Sittler would become known for his theology of ecology that centered on the nature of grace. In 1964, he wrote that when the world is received “as a gift, a grace, an astounding wonder” it can be enjoyed and justly used. He also became an early advocate of eco-justice, writing of that ‘nature’ that not only includes the creation but also the ‘artificial’ world of art, architecture, technology and social structures. 

In the 1970s, Sittler worked on the social statement on ecology that was adopted by the Lutheran Church of America, a predecessor denomination to the Evangelical Lutheran Church in America (ELCA). Yet today, very few Lutherans are even aware of Sittler’s legacy, just as few are aware of Carson’s religious roots. 

Carson would not be alone as a Presbyterian-influenced voice of the environmental movement, either. Historian Mark Stoll in his 2015 book Inherit the Holy Mountain: Religion and the Rise of American Environmentalism described the Presbyterian influence on Carson’s worldview and how religion played a role in the thought of other environmentalists including: John Muir, Frederick Law Olmsted, Jane Jacobs, E.O. Wilson, Wendell Berry, Bill McKibben and Michael Pollan.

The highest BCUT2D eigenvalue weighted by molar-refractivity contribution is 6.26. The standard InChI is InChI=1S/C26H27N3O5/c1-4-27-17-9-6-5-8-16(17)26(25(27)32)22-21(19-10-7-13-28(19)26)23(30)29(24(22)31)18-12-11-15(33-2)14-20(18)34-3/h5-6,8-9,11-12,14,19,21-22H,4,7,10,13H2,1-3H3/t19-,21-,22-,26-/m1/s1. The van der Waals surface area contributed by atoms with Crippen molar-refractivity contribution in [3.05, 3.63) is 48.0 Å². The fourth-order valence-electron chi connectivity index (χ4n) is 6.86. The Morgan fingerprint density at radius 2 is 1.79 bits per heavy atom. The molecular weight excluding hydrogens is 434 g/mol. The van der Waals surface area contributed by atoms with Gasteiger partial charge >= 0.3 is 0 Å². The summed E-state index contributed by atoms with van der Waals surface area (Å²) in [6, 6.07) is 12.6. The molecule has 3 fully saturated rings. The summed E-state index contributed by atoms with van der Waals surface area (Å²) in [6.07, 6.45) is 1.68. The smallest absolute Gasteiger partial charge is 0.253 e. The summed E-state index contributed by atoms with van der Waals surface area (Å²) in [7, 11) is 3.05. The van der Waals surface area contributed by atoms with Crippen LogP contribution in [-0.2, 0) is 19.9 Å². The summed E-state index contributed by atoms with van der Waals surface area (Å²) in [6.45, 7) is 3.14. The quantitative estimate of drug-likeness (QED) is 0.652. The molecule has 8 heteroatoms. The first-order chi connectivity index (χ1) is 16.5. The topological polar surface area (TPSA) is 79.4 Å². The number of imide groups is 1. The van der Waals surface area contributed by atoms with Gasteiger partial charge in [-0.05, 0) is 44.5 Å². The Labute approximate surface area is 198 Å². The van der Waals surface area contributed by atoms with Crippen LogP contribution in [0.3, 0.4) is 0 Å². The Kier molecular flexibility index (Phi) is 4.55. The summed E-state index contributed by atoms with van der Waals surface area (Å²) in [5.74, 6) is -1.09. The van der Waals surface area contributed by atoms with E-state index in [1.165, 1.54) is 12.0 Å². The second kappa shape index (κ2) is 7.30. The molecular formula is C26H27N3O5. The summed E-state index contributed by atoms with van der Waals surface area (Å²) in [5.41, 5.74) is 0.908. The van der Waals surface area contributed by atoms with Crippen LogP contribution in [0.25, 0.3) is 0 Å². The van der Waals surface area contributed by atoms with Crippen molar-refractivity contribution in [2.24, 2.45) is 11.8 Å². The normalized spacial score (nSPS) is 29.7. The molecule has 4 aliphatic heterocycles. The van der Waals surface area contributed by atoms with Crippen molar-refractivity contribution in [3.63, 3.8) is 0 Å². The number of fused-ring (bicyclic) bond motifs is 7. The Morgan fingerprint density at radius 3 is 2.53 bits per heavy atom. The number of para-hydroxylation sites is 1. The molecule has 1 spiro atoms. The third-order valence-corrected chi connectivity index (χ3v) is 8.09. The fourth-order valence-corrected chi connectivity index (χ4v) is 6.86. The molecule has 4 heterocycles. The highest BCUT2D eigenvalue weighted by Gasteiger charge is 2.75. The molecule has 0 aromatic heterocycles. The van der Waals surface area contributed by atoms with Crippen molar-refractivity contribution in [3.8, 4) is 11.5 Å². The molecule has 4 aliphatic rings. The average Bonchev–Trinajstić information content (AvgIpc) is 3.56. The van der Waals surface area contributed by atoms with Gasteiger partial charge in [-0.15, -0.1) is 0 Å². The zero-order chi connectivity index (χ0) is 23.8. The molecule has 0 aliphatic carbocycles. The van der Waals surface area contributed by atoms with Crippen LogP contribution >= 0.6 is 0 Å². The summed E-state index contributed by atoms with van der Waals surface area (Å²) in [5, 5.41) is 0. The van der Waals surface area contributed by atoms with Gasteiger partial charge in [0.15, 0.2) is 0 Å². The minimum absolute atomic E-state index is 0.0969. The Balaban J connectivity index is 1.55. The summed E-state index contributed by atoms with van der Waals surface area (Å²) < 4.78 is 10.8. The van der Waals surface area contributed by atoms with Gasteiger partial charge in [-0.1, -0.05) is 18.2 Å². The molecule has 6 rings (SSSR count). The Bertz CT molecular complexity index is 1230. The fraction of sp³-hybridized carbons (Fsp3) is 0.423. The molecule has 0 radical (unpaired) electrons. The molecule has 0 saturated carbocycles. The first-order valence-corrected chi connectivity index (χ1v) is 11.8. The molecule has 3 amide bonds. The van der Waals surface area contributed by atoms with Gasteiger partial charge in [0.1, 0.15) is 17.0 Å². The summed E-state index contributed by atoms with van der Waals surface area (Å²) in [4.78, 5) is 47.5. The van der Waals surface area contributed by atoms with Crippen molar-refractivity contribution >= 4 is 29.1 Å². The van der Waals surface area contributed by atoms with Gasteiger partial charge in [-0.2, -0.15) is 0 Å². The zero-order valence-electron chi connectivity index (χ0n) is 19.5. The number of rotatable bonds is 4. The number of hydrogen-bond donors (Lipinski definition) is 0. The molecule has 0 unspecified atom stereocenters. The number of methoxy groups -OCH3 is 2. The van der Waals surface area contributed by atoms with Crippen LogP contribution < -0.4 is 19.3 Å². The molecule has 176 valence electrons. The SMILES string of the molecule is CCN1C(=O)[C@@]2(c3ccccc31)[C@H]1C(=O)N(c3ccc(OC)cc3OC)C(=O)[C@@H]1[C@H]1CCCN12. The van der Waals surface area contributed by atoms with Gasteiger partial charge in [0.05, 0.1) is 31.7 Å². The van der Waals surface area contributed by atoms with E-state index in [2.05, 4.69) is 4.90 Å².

According to Sideris, Stoll’s book showed her that there was an emphasis on sin manifested as a tendency to glorify oneself and to serve oneself. This image of being puffed up with pride is a recurring motif in Carson’s writings, she said. This appears alongside a Calvinist suspicion of what Carson called the artificial world that humans make or what Calvin called the “works of man.” 

It also speaks, according to Sideris, to the reformed tradition of reading the pages of the book of nature being akin to reading God’s words in the Bible. Stoll makes a compelling case, she said, for the way in which Carson’s critique of chemical pesticides fit the mold of a Jeremiah as a moral indictment rooted in a strong sense of Calvinistic civic duty and commitment to social reform.